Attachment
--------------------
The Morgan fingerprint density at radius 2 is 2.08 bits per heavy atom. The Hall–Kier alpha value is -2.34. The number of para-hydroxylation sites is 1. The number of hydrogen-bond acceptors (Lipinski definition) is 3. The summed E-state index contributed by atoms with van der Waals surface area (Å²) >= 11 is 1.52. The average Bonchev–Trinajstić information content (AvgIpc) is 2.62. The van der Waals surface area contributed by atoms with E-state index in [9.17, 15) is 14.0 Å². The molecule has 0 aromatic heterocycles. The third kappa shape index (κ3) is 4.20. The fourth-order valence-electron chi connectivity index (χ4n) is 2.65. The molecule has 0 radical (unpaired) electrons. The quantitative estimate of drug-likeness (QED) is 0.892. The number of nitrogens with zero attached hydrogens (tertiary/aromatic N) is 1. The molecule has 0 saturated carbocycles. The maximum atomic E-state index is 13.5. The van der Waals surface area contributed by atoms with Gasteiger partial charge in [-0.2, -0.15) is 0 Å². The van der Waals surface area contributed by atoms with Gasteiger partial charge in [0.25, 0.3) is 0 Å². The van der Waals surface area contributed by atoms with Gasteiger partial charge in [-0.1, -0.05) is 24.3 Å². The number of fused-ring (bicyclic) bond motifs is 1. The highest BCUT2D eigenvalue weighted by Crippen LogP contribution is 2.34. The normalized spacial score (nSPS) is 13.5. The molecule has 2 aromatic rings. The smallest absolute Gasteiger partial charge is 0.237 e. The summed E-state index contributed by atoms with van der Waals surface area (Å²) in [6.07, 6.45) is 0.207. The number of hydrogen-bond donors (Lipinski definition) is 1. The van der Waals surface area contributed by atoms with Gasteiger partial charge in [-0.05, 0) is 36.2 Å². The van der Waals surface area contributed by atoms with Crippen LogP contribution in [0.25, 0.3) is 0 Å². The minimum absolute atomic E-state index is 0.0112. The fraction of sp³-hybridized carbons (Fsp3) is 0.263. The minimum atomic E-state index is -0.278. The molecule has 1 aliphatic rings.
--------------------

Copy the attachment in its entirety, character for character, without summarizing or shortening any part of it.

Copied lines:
The Morgan fingerprint density at radius 2 is 2.08 bits per heavy atom. The Hall–Kier alpha value is -2.34. The number of para-hydroxylation sites is 1. The number of hydrogen-bond acceptors (Lipinski definition) is 3. The summed E-state index contributed by atoms with van der Waals surface area (Å²) >= 11 is 1.52. The average Bonchev–Trinajstić information content (AvgIpc) is 2.62. The van der Waals surface area contributed by atoms with E-state index in [9.17, 15) is 14.0 Å². The molecule has 0 aromatic heterocycles. The third kappa shape index (κ3) is 4.20. The fourth-order valence-electron chi connectivity index (χ4n) is 2.65. The molecule has 0 radical (unpaired) electrons. The quantitative estimate of drug-likeness (QED) is 0.892. The number of nitrogens with zero attached hydrogens (tertiary/aromatic N) is 1. The molecule has 0 saturated carbocycles. The maximum atomic E-state index is 13.5. The van der Waals surface area contributed by atoms with Gasteiger partial charge in [-0.2, -0.15) is 0 Å². The van der Waals surface area contributed by atoms with Gasteiger partial charge in [0.25, 0.3) is 0 Å². The van der Waals surface area contributed by atoms with Gasteiger partial charge in [-0.1, -0.05) is 24.3 Å². The number of fused-ring (bicyclic) bond motifs is 1. The highest BCUT2D eigenvalue weighted by Crippen LogP contribution is 2.34. The normalized spacial score (nSPS) is 13.5. The molecule has 2 aromatic rings. The smallest absolute Gasteiger partial charge is 0.237 e. The summed E-state index contributed by atoms with van der Waals surface area (Å²) in [6.07, 6.45) is 0.207. The number of hydrogen-bond donors (Lipinski definition) is 1. The van der Waals surface area contributed by atoms with Gasteiger partial charge in [-0.05, 0) is 36.2 Å². The van der Waals surface area contributed by atoms with Crippen LogP contribution in [0.25, 0.3) is 0 Å². The minimum absolute atomic E-state index is 0.0112. The fraction of sp³-hybridized carbons (Fsp3) is 0.263. The minimum atomic E-state index is -0.278. The molecule has 1 aliphatic rings.